Commentary

A big win for clean water in Wisconsin

July 12, 2021 6:45 am
Glass of water being filled from a tap

Photo courtesy the Centers for Disease Control

Last week, the people of Wisconsin achieved an important victory in the fight for clean water and a healthy environment. The Wisconsin Supreme Court ruled that current law gives the state authority to enforce water quality standards through the use of permit conditions for large agricultural operations known as concentrated animal feeding operations or “CAFOs.” 

In siding with clean water advocates, the Supreme Court ruled against Republicans in the Legislature and against powerful special interest groups including Wisconsin Manufactures and Commerce. WMC and its allies in the Legislature argued that Act 21—a 2011 law about agency rulemaking—eliminated the Department of Natural Resources’ power to impose certain permit conditions, even when those conditions are shown to be necessary to uphold the Clean Water Act and protect groundwater. In the end, the Supreme Court dismissed WMC’s flawed arguments.

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Behind this victory for clean water are five Kewaunee County residents—Lynda, Amy, Roger, Sandra, and Chad—all represented by Midwest Environmental Advocates (MEA)—and co-litigant Clean Wisconsin. In 2012, Kewaunee County residents demanded that the state do more to protect their drinking water. They and many of their neighbors suffered from contaminated water caused by the rapid expansion of CAFOs in one of the most geologically sensitive regions in the state. In 2012, Kewaunee County records showed that 50% of private wells nearby were unsafe to drink from, either because they tested positive for coliform bacteria or because they exceeded standards for nitrates. 

On behalf of our Kewaunee County clients, MEA filed a legal challenge to the permit for Kinnard Farms, a nearby CAFO that was seeking to expand. Local residents asked for modest permit conditions to protect the safety of their drinking water and the health of their families. In 2014, an administrative law judge agreed with them, finding that Kewaunee County’s drinking water crisis had been caused by “massive regulatory failure.”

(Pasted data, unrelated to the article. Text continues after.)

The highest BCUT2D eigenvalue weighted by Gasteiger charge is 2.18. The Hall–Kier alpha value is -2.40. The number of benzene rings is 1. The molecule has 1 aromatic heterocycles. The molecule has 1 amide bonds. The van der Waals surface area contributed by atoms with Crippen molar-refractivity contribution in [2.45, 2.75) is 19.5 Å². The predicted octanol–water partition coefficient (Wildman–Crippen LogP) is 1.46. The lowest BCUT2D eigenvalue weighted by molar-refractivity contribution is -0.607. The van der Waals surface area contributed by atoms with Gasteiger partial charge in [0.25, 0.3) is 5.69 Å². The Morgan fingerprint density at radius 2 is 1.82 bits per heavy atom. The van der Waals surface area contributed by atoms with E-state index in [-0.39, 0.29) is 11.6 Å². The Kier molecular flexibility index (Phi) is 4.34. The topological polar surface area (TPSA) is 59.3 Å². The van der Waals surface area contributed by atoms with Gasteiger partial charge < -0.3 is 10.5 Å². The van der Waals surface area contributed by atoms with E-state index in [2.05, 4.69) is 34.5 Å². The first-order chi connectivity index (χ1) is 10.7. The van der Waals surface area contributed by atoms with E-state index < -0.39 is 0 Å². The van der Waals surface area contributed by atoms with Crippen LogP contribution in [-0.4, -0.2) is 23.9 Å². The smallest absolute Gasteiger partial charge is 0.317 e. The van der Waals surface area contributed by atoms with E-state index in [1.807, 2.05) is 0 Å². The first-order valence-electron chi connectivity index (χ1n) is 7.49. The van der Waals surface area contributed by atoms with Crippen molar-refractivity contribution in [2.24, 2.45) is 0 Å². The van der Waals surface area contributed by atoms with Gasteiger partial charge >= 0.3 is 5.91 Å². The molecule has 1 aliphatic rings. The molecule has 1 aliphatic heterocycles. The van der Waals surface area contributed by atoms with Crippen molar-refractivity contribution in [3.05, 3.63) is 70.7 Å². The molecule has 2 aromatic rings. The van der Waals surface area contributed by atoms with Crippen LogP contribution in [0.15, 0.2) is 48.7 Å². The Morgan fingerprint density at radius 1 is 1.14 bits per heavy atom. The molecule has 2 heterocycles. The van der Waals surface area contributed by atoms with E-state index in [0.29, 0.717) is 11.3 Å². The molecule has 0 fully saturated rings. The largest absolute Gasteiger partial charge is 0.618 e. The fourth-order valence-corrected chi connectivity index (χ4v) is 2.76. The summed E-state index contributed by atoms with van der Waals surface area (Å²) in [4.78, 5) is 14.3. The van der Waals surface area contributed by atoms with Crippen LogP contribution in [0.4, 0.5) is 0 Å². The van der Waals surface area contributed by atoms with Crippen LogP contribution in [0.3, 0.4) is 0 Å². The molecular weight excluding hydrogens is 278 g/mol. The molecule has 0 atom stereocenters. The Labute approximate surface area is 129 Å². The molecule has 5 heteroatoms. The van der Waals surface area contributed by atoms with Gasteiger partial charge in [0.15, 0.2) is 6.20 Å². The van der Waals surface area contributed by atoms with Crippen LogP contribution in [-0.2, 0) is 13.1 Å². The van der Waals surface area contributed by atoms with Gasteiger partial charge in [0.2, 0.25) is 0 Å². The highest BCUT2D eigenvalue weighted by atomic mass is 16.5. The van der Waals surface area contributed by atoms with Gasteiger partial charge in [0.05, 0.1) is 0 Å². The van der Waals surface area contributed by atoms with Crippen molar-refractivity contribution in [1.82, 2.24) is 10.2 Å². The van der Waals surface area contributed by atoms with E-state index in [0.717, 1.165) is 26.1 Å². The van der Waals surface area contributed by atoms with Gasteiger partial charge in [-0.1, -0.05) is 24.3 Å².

After Kewaunee County residents proved in 2014 that stronger permit conditions were necessary, the state should have implemented those protections. However, Kinnard Farms — joined by some of the state’s most powerful lobbying groups — fought those safeguards all the way to the state’s highest court. The sweeping arguments put forward by WMC and others threatened to do lasting damage in Kewaunee County and jeopardized the state’s ability to enforce basic environmental and public health protections throughout Wisconsin. 

While we celebrate the Supreme Court’s ruling, we also know the fight for clean water is far from over. In too many communities throughout Wisconsin — communities like Marinette, Milwaukee, Nelsonville and Crawford County — drinking water remains vulnerable to a host of threats, including nitrates, lead and PFAS. 

It is unfortunate but not surprising that special interest groups continue to stand in the way of finding solutions to these serious public health issues. In a lawsuit filed recently, WMC is attempting to use similarly flawed legal arguments to attack the state’s power to order cleanup of PFAS and other toxic contaminants.

Clearly, there is still a lot of work to be done. But, Lynda, Amy, Roger, Sandra, Chad and their friends and neighbors in Kewaunee County have shown what can be accomplished with determination and perseverance. They could have given up long ago, but they didn’t. Instead, they stood firm in defense of their community, and in doing so, they successfully defended the environmental laws that protect us all.

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Tony Wilkin Gibart
Tony Wilkin Gibart

Tony Wilkin Gibart is the executive director of Midwest Environmental Advocates, a nonprofit environmental law firm that works to defend public rights, protect natural resources, and ensure transparency and accountability in government. Learn more about MEA at www.midwestadvocates.org.

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